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About Omaha daily bee. (Omaha [Neb.]) 187?-1922 | View Entire Issue (Dec. 24, 1913)
THE BEK: OMAHA, WISIAMLSDAY, DJiX'EMIilSll 24, lm.
Jeff Didn't Want to Be Cheated Out of His Lunch -:- Drawn for The Bee by "Bud" Fisher
STIEHM ASKS FOR CONTRACT!
- - -
Nebraska Foot Ball Mentor Would
( Sign Up Three Years.
SAYS PUBLIC SENTIMENT FICKLE
linn Ilerrlrril , Uttrinrra from
Other Scrioola nuA Ifr DcnlrrT
to Protect Himself for
LINCOLN, Neb., Dec. SI Before lcay-'
lag for Now York to represent Ne
braska university at the annual conven
tion of tho National Collegiate associa
tion, K. O. Stlchm, director of athlotics,
advised tho -athletic board that he
wished to enter Into a throe-jrtar con
tmct to remain with Nebraska, Tho re
quest was not mado In tho nature of an
ultimatum, but Coach Stlehm explained
tliat public sentiment was fickle and he
wished to protect himself. Etlehm said
Yii had been In receipt of overtures from
other schools,, but he preferred to remain
IhJ Nebraska If satisfactory terms are 'ar
rived at. His suggestion has been re
ferred to tho flnanco committee of the.
athletic board, which wilt - take Jip the
question at an early day.
Discipline on Field
NEW YORK, Dec 23. Strict discipline.
on tho baso boll field Is one, of tho things
President John K. Tener of the .National
league will demand of his umpires, oc
cording to his secretary, David Lcroy
XUoves, with whom ho has 'dismissed tho
Tho only person who can preserve or
dor on tho ball field Is the umpire, PjresN
dent Tener sold, and he added, by way
of emphasis, that In matters of discretion
and Judgment, where the' urn'plre'Ms not
specifically guided by rule, ha should be
President Tener's Idea - of What the
Ideal arbiter should be was expressed &a
"I think on umpire should be concilia
tory, but firm: positive, but polite quick,
but undemonstrative; strict, but reason
Regarding the disciplining of players,
the new president said ho was opposed
to tho practice employed for meting out
punishment to players for offenses com.
niltted on the field.
"One of tho cardinal principles of Jus
tlce Is that every man should hare an
opportunity to bo heard, to presort hl
side of tho case. If a player is gumy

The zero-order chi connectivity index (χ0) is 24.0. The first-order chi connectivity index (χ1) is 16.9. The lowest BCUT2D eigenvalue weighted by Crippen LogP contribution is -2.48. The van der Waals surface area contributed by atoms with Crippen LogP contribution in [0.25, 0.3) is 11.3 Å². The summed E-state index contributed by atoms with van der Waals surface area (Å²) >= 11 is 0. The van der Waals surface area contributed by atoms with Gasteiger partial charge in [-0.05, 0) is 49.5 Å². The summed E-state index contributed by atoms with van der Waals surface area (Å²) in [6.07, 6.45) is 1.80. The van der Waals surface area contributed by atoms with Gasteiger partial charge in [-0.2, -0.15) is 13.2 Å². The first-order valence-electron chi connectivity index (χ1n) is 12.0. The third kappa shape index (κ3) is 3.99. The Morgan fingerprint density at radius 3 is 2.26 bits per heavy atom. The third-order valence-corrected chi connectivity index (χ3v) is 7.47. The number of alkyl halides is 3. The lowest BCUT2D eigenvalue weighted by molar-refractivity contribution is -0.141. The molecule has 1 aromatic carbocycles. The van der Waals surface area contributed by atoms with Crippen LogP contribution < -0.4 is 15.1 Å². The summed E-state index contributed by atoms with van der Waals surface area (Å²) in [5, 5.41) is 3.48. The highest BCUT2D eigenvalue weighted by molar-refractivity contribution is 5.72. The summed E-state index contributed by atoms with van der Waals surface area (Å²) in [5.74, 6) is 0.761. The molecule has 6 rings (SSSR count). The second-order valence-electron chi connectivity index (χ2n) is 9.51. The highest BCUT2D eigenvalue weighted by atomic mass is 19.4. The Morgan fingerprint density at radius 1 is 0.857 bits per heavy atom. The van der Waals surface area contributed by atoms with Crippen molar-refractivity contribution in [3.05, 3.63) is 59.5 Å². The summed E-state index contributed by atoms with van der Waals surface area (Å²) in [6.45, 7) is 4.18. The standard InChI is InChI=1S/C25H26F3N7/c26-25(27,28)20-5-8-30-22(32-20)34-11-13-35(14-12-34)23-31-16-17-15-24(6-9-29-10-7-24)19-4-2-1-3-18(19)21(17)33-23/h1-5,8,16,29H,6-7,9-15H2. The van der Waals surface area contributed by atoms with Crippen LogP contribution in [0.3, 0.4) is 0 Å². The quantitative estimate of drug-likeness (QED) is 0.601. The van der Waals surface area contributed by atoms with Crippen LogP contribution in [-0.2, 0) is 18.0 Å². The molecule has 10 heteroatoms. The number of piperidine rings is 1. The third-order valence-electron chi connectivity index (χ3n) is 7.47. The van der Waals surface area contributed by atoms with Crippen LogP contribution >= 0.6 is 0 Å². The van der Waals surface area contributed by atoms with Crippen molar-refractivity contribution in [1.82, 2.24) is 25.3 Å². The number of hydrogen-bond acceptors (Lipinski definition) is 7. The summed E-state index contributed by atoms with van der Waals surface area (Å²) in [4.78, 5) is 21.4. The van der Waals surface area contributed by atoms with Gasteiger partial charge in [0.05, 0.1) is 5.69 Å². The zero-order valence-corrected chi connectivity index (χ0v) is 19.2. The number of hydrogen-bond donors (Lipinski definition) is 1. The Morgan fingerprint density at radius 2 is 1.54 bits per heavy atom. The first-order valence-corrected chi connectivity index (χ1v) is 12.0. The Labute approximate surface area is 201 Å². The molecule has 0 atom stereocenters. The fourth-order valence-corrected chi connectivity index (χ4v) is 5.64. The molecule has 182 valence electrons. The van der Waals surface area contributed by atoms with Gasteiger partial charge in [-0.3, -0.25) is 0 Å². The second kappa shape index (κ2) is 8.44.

of tho charges submitted by tho umpire
and has no- reasonable defense tho ends
of iustlce and tho morals of discipline
can be served Just ns well by suspending
the player thrco or four days after tho
violation has occurred and all tho evi
dence received and Investigated as by
an Immediate suspension following the
rnnrt of tho arbitrator.
"To my mind tho club owner Is really
the one who suffers most by a .players.
suspension. The player's absence weak
ens tho team and In tho end tho club
owner Is tho real sufferer.
"There Is no reason why such coses
should not bo considered In the most
lenient attltudo possible and by all means
obtain the. tctrln-th ,caW frpn..bpth.
ides .before, the player Is punished by
We have a complete line of rubber toys,
ruhber dolls, rubber balls and many
other. Tho lltUo ones will bo pleased
with these. Buy your rubber goods of
tho Omaha nubber Co., 1608 XIarnoy Bt.
Hetter Than SpenUer.
Manager Mike Finn. Who at Little Rock
deVoleped Trls Spcakcf, ay that Dave
Robertson; the Giants' Southern league
recruit. Is a bettor batter, a faster run
er and a moro natural player than
Bpeakef was, and Just as good a ihrowert
and that ho 'will bat ,540 or better for tho
FOR the accomo
dation of friends
and, patrons who
ing their Christ
mas buying, our
store will remain
open this evening
until 10 o'clock.
Everything in Stylish, high
quality 'apparel1 and ac
cessories for gentlemen;
things which are useful as
well as attractive and which
any man will appreciate.
Gifts packed in suitable
Christmas boxes and de
livered free to-any address
by Parcel 'Pbft.
If jotf're pxeuid for time or are
in doubt at to what to ttlut for
rtlm," buy oncofouruMtrchai'
tide CerUfleatct." lit can redum
it and telect hit own gift tohich
intuus hit tititfaction. They art
itptdally convenient for men buy'